Hello, this is Jeff DeMaso with the IVA Weekly Brief for Wednesday, October 11.
There are no changes recommended for any of our Portfolios.
The relative stability in the Middle East was upended when Hamas militants in the Gaza Strip attacked Israel on October 7. Israel has responded with airstrikes that may be a prelude to a ground assault. I’m saddened by the violence and hundreds of innocent deaths.
As I said last week, this isn’t a political newsletter. It’s also not a geopolitical newsletter, and I don’t pretend to have a solution to the conflict between Israel and Palestine. As always, I try to keep my investor hat firmly in place.
When it comes to the markets, in response to an outbreak of armed conflict in the Middle East, you’d expect to see the classic flight-to-safety trade (Treasurys and gold prices up, stock prices down) and oil prices on the rise. But that’s not exactly how the first two trading days have played out.
Oil prices on the rise? Check. Oil prices have jumped 3.4% in the past two trading days. Vanguard’s best-performing fund has been Energy Index (VENAX), with a 3.6% return.
Treasury prices up? Check. Intermediate-Term Treasury (VFITX) gained 0.7%. (All of Vanguard’s bond funds have gained ground in the past two days.)
Gold prices up? Check. Gold is up 1.6% since Friday’s close—though technically, gold prices fell marginally on Tuesday.
Stock prices down? Not so fast. All of Vanguard’s diversified stock funds gained ground over the past two days, ranging from Global Environmental Opportunities Stock’s (VEOIX) 0.7% return and SmallCap Growth Index’s (VSGAX) 2.0% advance. 500 Index (VFIAX) and Total International Stock Index (VTIAX) gained 1.2%.
The point is that investing based on geopolitical events is easier said than done—markets don’t always follow “the script.” Of course, I’ve discussed returns over two trading days. If I were a day trader, maybe two days would be meaningful. But I’m not.
Returning to Normal
The yield curve is returning to normal.
The yield curve maps the yields of Treasury bonds against their maturities—ranging from three months to 30 years. Most of the time, the curve slopes up and to the right, as bonds with longer maturities typically yield more than bonds with shorter maturities.
However, the yield curve inverts from time to time—meaning shorter-maturity bonds yield more than longer-maturity bonds. The yield curve has been inverted for the past year or so, depending on which part of the graph you are looking at.
Investors and pundits focus on the yield curve because an inverted yield curve has been a reliable early warning signal of a recession ahead. For a primer on the yield curve, see here.
As I said, the yield curve is returning to normal. Yields on longer-maturity bonds have been rising and are catching up to yields of shorter-maturity bonds. You can see this in the graph below, where I track the difference in yields between 10-year and 2-year Treasurys as well as 10-year and 3-month Treasurys.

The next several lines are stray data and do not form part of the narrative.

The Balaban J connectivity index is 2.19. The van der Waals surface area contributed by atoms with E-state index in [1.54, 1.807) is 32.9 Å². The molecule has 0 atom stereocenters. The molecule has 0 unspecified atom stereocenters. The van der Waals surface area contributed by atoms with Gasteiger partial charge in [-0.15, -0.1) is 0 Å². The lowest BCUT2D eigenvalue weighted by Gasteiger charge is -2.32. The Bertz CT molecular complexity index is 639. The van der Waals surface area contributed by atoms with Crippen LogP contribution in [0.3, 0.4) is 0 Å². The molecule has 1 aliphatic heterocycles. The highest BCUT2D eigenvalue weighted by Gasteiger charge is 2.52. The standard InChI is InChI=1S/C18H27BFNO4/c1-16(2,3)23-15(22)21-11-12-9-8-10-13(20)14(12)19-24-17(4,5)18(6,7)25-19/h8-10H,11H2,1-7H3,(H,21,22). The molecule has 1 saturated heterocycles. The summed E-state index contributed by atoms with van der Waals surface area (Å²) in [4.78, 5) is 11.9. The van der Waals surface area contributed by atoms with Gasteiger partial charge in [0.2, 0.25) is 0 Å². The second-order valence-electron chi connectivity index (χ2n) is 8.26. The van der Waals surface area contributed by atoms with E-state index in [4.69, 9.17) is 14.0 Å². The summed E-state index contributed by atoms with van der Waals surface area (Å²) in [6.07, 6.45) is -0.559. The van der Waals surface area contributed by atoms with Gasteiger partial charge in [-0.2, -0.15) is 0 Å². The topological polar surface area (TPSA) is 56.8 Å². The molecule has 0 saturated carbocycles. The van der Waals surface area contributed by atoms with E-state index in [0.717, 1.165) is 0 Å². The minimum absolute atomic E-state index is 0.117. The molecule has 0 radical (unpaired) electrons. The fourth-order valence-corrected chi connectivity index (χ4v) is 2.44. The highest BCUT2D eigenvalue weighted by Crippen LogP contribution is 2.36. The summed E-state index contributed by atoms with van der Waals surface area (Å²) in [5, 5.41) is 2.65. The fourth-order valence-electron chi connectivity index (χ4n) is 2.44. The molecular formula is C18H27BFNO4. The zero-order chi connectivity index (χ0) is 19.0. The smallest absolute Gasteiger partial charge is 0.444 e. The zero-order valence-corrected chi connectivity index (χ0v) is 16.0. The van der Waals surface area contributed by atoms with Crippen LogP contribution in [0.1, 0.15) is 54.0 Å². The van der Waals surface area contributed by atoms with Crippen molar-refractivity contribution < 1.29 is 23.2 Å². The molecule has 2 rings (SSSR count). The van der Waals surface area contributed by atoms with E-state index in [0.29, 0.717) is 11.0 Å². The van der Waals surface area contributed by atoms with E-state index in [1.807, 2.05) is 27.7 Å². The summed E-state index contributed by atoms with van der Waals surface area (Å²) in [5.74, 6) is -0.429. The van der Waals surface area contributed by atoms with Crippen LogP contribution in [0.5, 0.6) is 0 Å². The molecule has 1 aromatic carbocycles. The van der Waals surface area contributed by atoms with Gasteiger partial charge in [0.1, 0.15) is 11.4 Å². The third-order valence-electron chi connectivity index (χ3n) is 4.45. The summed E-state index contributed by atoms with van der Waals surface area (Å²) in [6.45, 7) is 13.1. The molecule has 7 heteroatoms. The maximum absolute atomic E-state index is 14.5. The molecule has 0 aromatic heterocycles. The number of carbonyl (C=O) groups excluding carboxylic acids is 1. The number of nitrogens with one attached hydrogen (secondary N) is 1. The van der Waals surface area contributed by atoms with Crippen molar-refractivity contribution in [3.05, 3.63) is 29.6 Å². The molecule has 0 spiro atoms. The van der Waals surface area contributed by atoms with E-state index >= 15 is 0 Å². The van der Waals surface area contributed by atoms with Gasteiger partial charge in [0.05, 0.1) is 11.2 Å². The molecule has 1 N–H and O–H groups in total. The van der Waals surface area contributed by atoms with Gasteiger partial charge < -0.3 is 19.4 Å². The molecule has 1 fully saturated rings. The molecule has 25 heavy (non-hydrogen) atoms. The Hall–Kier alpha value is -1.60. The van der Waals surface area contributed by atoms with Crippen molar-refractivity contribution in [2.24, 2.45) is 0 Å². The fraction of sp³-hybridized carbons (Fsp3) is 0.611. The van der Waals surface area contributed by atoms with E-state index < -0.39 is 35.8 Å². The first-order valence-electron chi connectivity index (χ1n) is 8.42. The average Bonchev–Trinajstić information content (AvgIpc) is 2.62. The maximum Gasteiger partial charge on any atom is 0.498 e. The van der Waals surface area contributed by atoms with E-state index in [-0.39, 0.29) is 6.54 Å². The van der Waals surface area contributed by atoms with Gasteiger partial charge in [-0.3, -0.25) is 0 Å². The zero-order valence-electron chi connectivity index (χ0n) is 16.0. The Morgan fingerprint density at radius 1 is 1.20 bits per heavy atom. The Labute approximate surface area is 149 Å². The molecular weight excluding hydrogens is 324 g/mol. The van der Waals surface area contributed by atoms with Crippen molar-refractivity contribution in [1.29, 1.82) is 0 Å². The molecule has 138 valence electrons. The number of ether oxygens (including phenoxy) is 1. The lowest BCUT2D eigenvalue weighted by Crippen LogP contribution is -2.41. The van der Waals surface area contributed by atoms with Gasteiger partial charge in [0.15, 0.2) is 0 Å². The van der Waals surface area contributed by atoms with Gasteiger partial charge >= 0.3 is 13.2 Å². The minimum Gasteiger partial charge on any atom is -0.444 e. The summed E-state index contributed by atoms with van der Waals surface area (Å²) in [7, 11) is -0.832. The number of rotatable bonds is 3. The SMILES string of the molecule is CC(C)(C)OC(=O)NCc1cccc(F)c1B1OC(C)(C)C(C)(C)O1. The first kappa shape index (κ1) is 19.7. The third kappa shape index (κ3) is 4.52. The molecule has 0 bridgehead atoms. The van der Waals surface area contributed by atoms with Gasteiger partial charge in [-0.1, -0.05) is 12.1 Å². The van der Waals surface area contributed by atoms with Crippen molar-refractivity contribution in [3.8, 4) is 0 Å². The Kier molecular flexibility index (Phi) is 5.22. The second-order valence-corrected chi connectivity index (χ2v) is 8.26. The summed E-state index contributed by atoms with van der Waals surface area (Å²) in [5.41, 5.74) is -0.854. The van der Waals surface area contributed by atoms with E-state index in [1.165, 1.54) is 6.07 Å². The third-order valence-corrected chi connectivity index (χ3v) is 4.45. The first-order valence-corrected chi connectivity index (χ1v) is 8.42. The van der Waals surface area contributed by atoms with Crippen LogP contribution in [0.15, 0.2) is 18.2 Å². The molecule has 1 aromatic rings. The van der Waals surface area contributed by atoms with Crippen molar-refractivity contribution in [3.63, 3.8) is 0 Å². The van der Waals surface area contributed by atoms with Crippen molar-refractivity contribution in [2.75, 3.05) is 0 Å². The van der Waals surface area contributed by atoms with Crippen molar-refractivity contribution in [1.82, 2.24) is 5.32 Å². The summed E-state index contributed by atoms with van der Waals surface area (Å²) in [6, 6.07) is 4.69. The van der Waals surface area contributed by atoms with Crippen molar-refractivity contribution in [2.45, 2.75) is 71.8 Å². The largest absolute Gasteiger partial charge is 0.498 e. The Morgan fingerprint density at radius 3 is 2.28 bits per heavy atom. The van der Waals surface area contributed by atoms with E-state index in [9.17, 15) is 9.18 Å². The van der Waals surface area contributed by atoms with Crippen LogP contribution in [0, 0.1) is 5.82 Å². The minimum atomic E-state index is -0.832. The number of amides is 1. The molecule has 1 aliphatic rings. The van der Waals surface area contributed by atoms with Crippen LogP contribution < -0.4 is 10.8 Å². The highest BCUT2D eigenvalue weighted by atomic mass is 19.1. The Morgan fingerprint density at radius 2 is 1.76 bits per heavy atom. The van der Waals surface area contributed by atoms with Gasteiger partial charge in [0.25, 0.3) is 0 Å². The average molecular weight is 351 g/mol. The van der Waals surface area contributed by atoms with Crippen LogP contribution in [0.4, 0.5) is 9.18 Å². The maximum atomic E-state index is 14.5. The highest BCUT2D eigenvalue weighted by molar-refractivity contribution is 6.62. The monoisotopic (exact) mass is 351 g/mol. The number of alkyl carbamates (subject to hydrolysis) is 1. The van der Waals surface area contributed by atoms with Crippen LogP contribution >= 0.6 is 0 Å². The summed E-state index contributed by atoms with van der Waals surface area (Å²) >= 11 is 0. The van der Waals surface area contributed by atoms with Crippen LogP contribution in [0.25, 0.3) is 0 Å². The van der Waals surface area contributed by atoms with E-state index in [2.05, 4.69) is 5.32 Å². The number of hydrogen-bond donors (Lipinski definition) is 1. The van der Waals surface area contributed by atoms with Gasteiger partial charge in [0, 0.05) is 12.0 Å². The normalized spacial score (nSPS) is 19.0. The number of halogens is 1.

What are we to make of this return to normal? Does it mean that the yield curve was wrong this time?
While the yield curve often gets a lot of attention when it inverts (goes from positive to negative), arguably, we should be on higher alert when the graph returns to normal (goes from negative to positive). In the past, the yield curve has steepened before the recession started.
No, I’m not about to upend my portfolio based on this data point. Forecasting a recession is easier said than done—the consensus got it wrong this year. Even if you can correctly time a recession, you must also correctly anticipate how the market will react to profit.
Last week, I had the pleasure of participating in the Money Life with Chuck Jaffe podcast. You can find my segment below. The entire October 6 episode is available on the moneylifeshow.com website.
We discussed my investment philosophy and approach to the markets. Chuck also puts me on the hot seat for my quick take on a bunch of Vanguard’s funds.
Our Portfolios are showing positive returns for the year through Tuesday. The Aggressive Portfolio is up 5.7%, the Aggressive ETF Portfolio is up 7.7%, the Growth Portfolio is up 5.1%, the Moderate Portfolio is up 2.7% and the Conservative Portfolio is up 1.9%.
This compares to a 14.0% gain for Total Stock Market Index (VTSAX), a 5.4% return for Total International Stock Index (VTIAX), and a 1.3% decline for Total Bond Market Index (VBTLX). Vanguard’s most aggressive multi-index fund, Target Retirement 2070 (VSNVX), is up 9.5% for the year, and its most conservative, LifeStrategy Income (VASIX), is up 1.9%.
Until my next IVA Weekly Brief, this is Jeff DeMaso wishing you a safe, sound and prosperous investment future.
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